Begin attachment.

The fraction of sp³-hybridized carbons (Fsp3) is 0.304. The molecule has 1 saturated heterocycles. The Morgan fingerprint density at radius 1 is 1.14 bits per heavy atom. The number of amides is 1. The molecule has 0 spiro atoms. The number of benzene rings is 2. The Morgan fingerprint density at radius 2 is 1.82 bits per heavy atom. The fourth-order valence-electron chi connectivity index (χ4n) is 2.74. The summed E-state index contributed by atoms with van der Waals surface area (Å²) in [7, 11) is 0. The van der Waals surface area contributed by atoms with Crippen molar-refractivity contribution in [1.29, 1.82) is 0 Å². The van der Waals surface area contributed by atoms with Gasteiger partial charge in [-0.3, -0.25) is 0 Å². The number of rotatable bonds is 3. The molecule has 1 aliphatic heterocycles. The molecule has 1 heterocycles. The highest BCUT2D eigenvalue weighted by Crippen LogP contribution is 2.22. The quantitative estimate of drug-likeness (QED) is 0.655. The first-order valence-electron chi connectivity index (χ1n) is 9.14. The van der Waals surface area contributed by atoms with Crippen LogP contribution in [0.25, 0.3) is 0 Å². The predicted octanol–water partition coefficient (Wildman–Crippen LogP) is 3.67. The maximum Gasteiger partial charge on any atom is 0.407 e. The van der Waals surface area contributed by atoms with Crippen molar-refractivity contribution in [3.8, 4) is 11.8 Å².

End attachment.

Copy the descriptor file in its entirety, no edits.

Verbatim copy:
The fraction of sp³-hybridized carbons (Fsp3) is 0.304. The molecule has 1 saturated heterocycles. The Morgan fingerprint density at radius 1 is 1.14 bits per heavy atom. The number of amides is 1. The molecule has 0 spiro atoms. The number of benzene rings is 2. The Morgan fingerprint density at radius 2 is 1.82 bits per heavy atom. The fourth-order valence-electron chi connectivity index (χ4n) is 2.74. The summed E-state index contributed by atoms with van der Waals surface area (Å²) in [7, 11) is 0. The van der Waals surface area contributed by atoms with Crippen molar-refractivity contribution in [1.29, 1.82) is 0 Å². The van der Waals surface area contributed by atoms with Gasteiger partial charge in [-0.3, -0.25) is 0 Å². The number of rotatable bonds is 3. The molecule has 1 aliphatic heterocycles. The molecule has 1 heterocycles. The highest BCUT2D eigenvalue weighted by Crippen LogP contribution is 2.22. The quantitative estimate of drug-likeness (QED) is 0.655. The first-order valence-electron chi connectivity index (χ1n) is 9.14. The van der Waals surface area contributed by atoms with Crippen LogP contribution in [0.25, 0.3) is 0 Å². The predicted octanol–water partition coefficient (Wildman–Crippen LogP) is 3.67. The maximum Gasteiger partial charge on any atom is 0.407 e. The van der Waals surface area contributed by atoms with Crippen molar-refractivity contribution in [3.8, 4) is 11.8 Å².